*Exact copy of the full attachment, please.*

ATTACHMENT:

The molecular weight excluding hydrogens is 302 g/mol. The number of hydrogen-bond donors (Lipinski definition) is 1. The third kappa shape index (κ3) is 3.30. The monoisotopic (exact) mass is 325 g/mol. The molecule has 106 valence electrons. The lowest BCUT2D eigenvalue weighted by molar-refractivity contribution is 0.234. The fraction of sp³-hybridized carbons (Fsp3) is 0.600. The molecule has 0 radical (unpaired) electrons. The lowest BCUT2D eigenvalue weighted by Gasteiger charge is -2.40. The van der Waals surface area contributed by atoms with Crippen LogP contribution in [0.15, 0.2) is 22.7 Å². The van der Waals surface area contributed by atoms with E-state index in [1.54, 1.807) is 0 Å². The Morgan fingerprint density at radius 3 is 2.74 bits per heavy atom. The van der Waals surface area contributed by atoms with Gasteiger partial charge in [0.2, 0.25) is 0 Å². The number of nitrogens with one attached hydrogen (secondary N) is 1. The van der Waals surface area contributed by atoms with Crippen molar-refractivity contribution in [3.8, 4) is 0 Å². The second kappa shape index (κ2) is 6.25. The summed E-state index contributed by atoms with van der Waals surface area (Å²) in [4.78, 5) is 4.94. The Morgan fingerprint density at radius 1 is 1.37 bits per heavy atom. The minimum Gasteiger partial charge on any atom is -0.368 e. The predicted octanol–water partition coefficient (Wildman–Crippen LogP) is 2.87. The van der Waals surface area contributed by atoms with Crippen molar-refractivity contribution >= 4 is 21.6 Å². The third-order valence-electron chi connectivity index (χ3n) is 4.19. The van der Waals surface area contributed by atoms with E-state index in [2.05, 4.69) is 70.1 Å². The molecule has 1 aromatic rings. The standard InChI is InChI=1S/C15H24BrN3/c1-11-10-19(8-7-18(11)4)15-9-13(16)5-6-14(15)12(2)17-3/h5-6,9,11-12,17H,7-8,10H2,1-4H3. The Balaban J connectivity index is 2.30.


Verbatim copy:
The molecular weight excluding hydrogens is 302 g/mol. The number of hydrogen-bond donors (Lipinski definition) is 1. The third kappa shape index (κ3) is 3.30. The monoisotopic (exact) mass is 325 g/mol. The molecule has 106 valence electrons. The lowest BCUT2D eigenvalue weighted by molar-refractivity contribution is 0.234. The fraction of sp³-hybridized carbons (Fsp3) is 0.600. The molecule has 0 radical (unpaired) electrons. The lowest BCUT2D eigenvalue weighted by Gasteiger charge is -2.40. The van der Waals surface area contributed by atoms with Crippen LogP contribution in [0.15, 0.2) is 22.7 Å². The van der Waals surface area contributed by atoms with E-state index in [1.54, 1.807) is 0 Å². The Morgan fingerprint density at radius 3 is 2.74 bits per heavy atom. The van der Waals surface area contributed by atoms with Gasteiger partial charge in [0.2, 0.25) is 0 Å². The number of nitrogens with one attached hydrogen (secondary N) is 1. The van der Waals surface area contributed by atoms with Crippen molar-refractivity contribution in [3.8, 4) is 0 Å². The second kappa shape index (κ2) is 6.25. The summed E-state index contributed by atoms with van der Waals surface area (Å²) in [4.78, 5) is 4.94. The Morgan fingerprint density at radius 1 is 1.37 bits per heavy atom. The minimum Gasteiger partial charge on any atom is -0.368 e. The predicted octanol–water partition coefficient (Wildman–Crippen LogP) is 2.87. The van der Waals surface area contributed by atoms with Crippen molar-refractivity contribution >= 4 is 21.6 Å². The third-order valence-electron chi connectivity index (χ3n) is 4.19. The van der Waals surface area contributed by atoms with E-state index in [2.05, 4.69) is 70.1 Å². The molecule has 1 aromatic rings. The standard InChI is InChI=1S/C15H24BrN3/c1-11-10-19(8-7-18(11)4)15-9-13(16)5-6-14(15)12(2)17-3/h5-6,9,11-12,17H,7-8,10H2,1-4H3. The Balaban J connectivity index is 2.30.